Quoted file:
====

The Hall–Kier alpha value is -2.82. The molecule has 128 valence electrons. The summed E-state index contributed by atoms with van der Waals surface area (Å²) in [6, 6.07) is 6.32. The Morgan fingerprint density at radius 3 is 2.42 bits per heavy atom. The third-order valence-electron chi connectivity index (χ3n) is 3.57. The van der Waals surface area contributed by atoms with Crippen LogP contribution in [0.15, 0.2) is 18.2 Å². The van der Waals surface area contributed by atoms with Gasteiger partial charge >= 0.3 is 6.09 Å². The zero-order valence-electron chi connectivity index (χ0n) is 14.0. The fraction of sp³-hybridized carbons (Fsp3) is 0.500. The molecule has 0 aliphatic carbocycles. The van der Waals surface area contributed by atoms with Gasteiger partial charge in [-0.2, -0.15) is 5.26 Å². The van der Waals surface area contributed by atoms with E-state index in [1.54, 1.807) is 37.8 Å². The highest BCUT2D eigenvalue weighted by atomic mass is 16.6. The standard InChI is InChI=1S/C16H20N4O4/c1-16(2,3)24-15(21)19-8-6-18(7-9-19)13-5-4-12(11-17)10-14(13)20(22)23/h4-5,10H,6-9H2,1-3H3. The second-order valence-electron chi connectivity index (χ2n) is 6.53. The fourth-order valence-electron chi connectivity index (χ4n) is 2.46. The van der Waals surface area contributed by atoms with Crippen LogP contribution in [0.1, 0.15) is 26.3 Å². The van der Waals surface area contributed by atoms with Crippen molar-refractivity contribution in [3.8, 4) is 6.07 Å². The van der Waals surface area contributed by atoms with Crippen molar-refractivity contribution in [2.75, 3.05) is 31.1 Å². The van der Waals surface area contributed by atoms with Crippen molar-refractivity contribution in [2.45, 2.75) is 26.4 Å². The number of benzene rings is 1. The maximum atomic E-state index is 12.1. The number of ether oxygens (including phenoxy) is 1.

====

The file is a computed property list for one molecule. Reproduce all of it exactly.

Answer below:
The Hall–Kier alpha value is -2.82. The molecule has 128 valence electrons. The summed E-state index contributed by atoms with van der Waals surface area (Å²) in [6, 6.07) is 6.32. The Morgan fingerprint density at radius 3 is 2.42 bits per heavy atom. The third-order valence-electron chi connectivity index (χ3n) is 3.57. The van der Waals surface area contributed by atoms with Crippen LogP contribution in [0.15, 0.2) is 18.2 Å². The van der Waals surface area contributed by atoms with Gasteiger partial charge >= 0.3 is 6.09 Å². The zero-order valence-electron chi connectivity index (χ0n) is 14.0. The fraction of sp³-hybridized carbons (Fsp3) is 0.500. The molecule has 0 aliphatic carbocycles. The van der Waals surface area contributed by atoms with Gasteiger partial charge in [-0.2, -0.15) is 5.26 Å². The van der Waals surface area contributed by atoms with E-state index in [1.54, 1.807) is 37.8 Å². The highest BCUT2D eigenvalue weighted by atomic mass is 16.6. The standard InChI is InChI=1S/C16H20N4O4/c1-16(2,3)24-15(21)19-8-6-18(7-9-19)13-5-4-12(11-17)10-14(13)20(22)23/h4-5,10H,6-9H2,1-3H3. The second-order valence-electron chi connectivity index (χ2n) is 6.53. The fourth-order valence-electron chi connectivity index (χ4n) is 2.46. The van der Waals surface area contributed by atoms with Crippen LogP contribution in [0.1, 0.15) is 26.3 Å². The van der Waals surface area contributed by atoms with Crippen molar-refractivity contribution in [3.8, 4) is 6.07 Å². The van der Waals surface area contributed by atoms with Crippen molar-refractivity contribution in [2.75, 3.05) is 31.1 Å². The van der Waals surface area contributed by atoms with Crippen molar-refractivity contribution in [2.45, 2.75) is 26.4 Å². The number of benzene rings is 1. The maximum atomic E-state index is 12.1. The number of ether oxygens (including phenoxy) is 1.